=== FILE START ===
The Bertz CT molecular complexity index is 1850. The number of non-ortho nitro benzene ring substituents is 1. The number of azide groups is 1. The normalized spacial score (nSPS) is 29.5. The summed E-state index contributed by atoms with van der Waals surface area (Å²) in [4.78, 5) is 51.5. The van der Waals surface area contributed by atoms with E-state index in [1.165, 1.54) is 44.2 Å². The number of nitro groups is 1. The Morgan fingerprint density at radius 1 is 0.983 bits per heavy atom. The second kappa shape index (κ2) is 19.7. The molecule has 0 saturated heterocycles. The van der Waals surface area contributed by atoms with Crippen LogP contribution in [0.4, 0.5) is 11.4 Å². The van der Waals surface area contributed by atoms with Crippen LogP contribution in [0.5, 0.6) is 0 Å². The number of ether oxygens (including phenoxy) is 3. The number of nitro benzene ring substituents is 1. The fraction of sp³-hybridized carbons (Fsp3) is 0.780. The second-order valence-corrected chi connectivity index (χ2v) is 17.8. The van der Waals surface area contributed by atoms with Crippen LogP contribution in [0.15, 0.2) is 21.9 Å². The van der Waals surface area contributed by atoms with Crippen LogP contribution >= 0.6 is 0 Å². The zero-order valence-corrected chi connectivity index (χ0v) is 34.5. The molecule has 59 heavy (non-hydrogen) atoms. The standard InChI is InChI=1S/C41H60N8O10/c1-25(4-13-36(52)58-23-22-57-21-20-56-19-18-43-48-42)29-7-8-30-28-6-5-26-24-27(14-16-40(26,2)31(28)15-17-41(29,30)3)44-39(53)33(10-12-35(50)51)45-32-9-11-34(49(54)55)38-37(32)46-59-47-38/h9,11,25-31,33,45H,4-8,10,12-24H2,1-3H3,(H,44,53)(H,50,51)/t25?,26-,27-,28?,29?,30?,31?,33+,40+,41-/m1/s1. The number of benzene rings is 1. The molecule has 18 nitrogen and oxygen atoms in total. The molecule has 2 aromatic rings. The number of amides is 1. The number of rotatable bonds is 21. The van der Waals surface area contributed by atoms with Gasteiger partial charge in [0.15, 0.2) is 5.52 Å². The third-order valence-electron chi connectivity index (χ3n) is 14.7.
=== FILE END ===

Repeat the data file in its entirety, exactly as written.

The Bertz CT molecular complexity index is 1850. The number of non-ortho nitro benzene ring substituents is 1. The number of azide groups is 1. The normalized spacial score (nSPS) is 29.5. The summed E-state index contributed by atoms with van der Waals surface area (Å²) in [4.78, 5) is 51.5. The van der Waals surface area contributed by atoms with E-state index in [1.165, 1.54) is 44.2 Å². The number of nitro groups is 1. The Morgan fingerprint density at radius 1 is 0.983 bits per heavy atom. The second kappa shape index (κ2) is 19.7. The molecule has 0 saturated heterocycles. The van der Waals surface area contributed by atoms with Crippen LogP contribution in [0.4, 0.5) is 11.4 Å². The van der Waals surface area contributed by atoms with Crippen LogP contribution in [0.5, 0.6) is 0 Å². The number of ether oxygens (including phenoxy) is 3. The number of nitro benzene ring substituents is 1. The fraction of sp³-hybridized carbons (Fsp3) is 0.780. The second-order valence-corrected chi connectivity index (χ2v) is 17.8. The van der Waals surface area contributed by atoms with Crippen LogP contribution in [0.15, 0.2) is 21.9 Å². The van der Waals surface area contributed by atoms with Crippen LogP contribution >= 0.6 is 0 Å². The zero-order valence-corrected chi connectivity index (χ0v) is 34.5. The molecule has 59 heavy (non-hydrogen) atoms. The standard InChI is InChI=1S/C41H60N8O10/c1-25(4-13-36(52)58-23-22-57-21-20-56-19-18-43-48-42)29-7-8-30-28-6-5-26-24-27(14-16-40(26,2)31(28)15-17-41(29,30)3)44-39(53)33(10-12-35(50)51)45-32-9-11-34(49(54)55)38-37(32)46-59-47-38/h9,11,25-31,33,45H,4-8,10,12-24H2,1-3H3,(H,44,53)(H,50,51)/t25?,26-,27-,28?,29?,30?,31?,33+,40+,41-/m1/s1. The number of benzene rings is 1. The molecule has 18 nitrogen and oxygen atoms in total. The molecule has 2 aromatic rings. The number of amides is 1. The number of rotatable bonds is 21. The van der Waals surface area contributed by atoms with Gasteiger partial charge in [0.15, 0.2) is 5.52 Å². The third-order valence-electron chi connectivity index (χ3n) is 14.7.